After Prime Minister Indira Gandhi was assassinated by her Sikh bodyguards on 31 October, 1984, riots broke out in different parts of Delhi and the city witnessed a violent bloodbath. At least 2,000 people belonging to the Sikh community lost their lives. Members of the ruling Congress party were accused of having orchestrated the riots, often in collusion with the local police, and the city was aflame.
Sajid Raza Khan, who worked as a Civil Engineer with the Delhi Development Authority (DDA) at the time and was an amateur photographer, picked up his camera and wandered about the city's streets shooting grim scenes of rioting. After he retired from his job in February 2015, Khan decided to revisit the sites of arson and killings and take pictures again.
The result is an album where he has juxtaposed the riot scenes along with the mundane 30 years later.
Speaking to HuffPost India, Khan said that at the time he hadn't realized that things would take such a murderous turn on the streets. "When I was clicking the pictures, people were chasing me and yelling at me because I had a camera," he recalled. "I had to run. I saw people laughing while beating up people and burning properties. It was horrific."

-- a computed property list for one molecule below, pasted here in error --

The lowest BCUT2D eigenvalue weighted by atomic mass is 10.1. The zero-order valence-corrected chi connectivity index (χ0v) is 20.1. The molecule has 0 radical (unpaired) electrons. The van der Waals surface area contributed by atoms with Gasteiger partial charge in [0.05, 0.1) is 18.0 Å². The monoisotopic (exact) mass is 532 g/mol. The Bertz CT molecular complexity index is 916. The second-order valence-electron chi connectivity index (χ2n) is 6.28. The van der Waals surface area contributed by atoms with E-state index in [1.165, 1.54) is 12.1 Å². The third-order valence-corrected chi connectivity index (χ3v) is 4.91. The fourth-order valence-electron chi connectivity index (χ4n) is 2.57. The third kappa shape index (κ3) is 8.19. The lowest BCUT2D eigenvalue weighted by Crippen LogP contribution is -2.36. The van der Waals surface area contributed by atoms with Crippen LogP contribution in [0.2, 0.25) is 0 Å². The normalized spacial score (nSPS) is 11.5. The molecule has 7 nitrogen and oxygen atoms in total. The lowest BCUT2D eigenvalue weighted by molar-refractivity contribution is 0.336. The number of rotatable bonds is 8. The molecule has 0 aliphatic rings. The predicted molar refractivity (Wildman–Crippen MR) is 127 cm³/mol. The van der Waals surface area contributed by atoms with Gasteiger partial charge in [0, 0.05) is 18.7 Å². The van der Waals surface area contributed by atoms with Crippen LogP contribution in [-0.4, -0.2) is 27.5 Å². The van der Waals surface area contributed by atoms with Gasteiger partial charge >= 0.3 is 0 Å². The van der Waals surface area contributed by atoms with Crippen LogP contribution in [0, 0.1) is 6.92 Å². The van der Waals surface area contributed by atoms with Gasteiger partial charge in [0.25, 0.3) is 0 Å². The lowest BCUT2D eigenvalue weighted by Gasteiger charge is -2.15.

"When the photographs were taken, I sent the reels to Australia because those would not have been developed in India," Khan added. "It took two months to reach back. By that time, the situation was calmer and I was worried about my government job also. So, I just let it be. But when I retired last year in January, I decided to revisit all the sites because I did not have the fear for my job. It took me two and half months to find all the places. It was a painful experience. I am unable to believe how cruel and heartless people can get."
He shared his photographs on Facebook.